Study extensions at Web site, create your own for convenience

Help line

April 03, 2000|By James Coates | James Coates,Chicago Tribune

You answered a question about files of .xls and .pps extensions. Where do you obtain your knowledge of file extensions?

You can point your browser to www.acronymfinder.com. There you will find that .ffl probably refers to fantasy football league files from a computer game and .jpg is a type of graphics file. Files ending .sit are archives, usually for Macintosh machines, while .cabs are Microsoft compressed files.

Computer Currents magazine has posted a superb but more technical file-type dictionary at www.currents.net/resources/dictionary/filetypes.html

You also should know that programmers often make up their own file extensions, as in fantasy football. Also, you can set a computer to associate an extension you make up with whatever program you like.

To do this, click the My Computer icon in Windows, then pick View and then Folder Options, which will bring up a menu with the choice New Type.

I used this to create a file type (.jim) for personal text files. I could find my personal stuff by searching for files using the Windows wild-card command .jim instead of looking for them under .txt, which includes far more than just my personal files.

After owning an Apple Macintosh Performa 638, I bought a Windows-based Dell. I had been told that I would be able to read on a PC my old programs that were written in ClarisWorks 5. So far I have not been able to do this.

While Macintosh computers can read Windows-formatted disks, Microsoft has seen fit not to build similar cross-platform courtesy into its operating system. Mac reads and writes to Windows disks, but Windows won't recognize Macintosh-formatted disks.

You need to retrieve that Performa, or borrow someone else's Mac, and save those Claris files onto Windows-formatted floppies in text or ASCII format.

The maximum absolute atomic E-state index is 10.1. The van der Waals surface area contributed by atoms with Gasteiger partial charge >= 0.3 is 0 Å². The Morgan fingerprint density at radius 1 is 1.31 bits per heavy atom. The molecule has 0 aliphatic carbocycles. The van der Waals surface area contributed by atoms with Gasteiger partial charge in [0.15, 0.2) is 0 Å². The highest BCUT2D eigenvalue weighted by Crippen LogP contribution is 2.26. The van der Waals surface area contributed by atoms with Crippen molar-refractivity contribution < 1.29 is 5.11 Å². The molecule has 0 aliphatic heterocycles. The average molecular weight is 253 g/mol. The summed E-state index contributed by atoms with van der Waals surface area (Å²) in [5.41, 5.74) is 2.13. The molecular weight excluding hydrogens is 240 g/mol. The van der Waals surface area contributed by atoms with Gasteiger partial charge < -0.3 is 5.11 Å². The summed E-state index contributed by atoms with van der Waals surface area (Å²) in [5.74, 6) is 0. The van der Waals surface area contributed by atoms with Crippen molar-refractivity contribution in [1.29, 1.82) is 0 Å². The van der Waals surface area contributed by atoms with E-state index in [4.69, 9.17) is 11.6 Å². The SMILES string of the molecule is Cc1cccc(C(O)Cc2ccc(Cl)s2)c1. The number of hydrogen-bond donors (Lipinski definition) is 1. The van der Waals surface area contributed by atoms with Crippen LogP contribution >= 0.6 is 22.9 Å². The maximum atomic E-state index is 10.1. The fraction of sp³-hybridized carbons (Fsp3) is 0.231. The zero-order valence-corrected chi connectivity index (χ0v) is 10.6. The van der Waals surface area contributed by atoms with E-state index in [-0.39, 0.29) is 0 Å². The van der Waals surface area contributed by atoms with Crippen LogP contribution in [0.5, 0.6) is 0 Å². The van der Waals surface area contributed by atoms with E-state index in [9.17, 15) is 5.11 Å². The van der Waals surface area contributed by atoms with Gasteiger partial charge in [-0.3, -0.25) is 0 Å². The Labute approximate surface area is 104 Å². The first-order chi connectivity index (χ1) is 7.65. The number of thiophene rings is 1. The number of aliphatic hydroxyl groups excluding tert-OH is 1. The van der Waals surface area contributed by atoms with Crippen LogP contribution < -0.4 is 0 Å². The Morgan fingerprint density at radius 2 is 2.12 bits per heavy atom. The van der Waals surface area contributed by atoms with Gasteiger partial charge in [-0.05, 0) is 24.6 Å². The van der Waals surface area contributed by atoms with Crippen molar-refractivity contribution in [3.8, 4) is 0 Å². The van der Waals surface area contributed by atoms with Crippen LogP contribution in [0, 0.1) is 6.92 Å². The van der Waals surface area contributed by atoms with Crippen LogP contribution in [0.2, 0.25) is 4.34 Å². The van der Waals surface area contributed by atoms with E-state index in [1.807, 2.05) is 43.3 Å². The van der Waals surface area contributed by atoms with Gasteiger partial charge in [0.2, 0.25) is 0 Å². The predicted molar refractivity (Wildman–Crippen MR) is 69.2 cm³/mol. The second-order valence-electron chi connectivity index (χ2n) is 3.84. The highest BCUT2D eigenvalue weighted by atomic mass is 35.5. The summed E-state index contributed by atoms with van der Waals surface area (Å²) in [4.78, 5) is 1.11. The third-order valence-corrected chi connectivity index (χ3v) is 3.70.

How do you create the degree symbol in Windows 98? In Windows 95, it works with the Alt button held down and entering 248.

Your note puzzled me, because while your solution works, it's not how Windows is designed to work.

You are supposed to hold down the Alt key and type 0186 on the keypad. You will note that your Alt+248 gets a symbol that is always in lightface, while Alt+0186 uses the exact font in bold or light.

The character map is found by clicking Start, then Programs/Accessories and then System Tools. It should answer the questions many readers have about getting various languages and symbols to look right in their documents.

After returning from a long trip, I logged on and got "error 2003 Winsock problem" when I tried to load Quicken 6. I contacted AOL and have received three responses, none of which solves the problem. I went to Quicken and was told no one follows this product. When I try to update stock quotes for Quicken 6, the program no longer recognizes AOL as the carrier and I get "Winsock problem."

You have a plumbing problem with your Internet connection, and you may have the devil's own time fixing it.

I'd bet that while you were gone the software that AOL continually updates on subscribers' machines was changed several times, and since you never ran AOL or Quicken, your machine is out of sync with the Winsock software.

Winsocks are programs that Internet service providers use to make the connection to the Internet; Winsocks change as software develops.

About all you can do is go back to the original version of the AOL software you had installed when you first loaded Quicken. To get rid of the offending Winsock, you need to uninstall your current version of AOL using the Windows Add/Remove software function: Click on the My Computer icon on the Desktop and then choose the Control Panel, where you will find the Add/Remove choice.

Once AOL is gone, reinstall it from your original disk and reload Quicken.

This should put AOL and Quicken back in sync.

Every week or so I upload an HTML page to AOL and have been doing this for several years, About 5 percent of the time the result is hash. The upload appears to go just fine, but when I turn on a browser to look at the result, it's garbage. This happens both on straight dial-out and on TCP/IP. Suggestions? Explanations?

HTML, the Hypertext Markup Language system that contains the text commands that cause Internet browsers to display Web pages, is just as cranky as any other programming language. This means that a bollixed command at the top of your program can knock off all of the stuff below it, making hash out of the display.

So, save your last page that works and then use it to compare the code for pages that flop.

Another possibility is that you are forgetting to save your HTML documents as text and thus are sending them to the Web site as formatted word processing files (such as the .doc or .rtf style) that would be unusable by browsers looking for a text HTML file.

Send e-mail to jcoates@tribune.com

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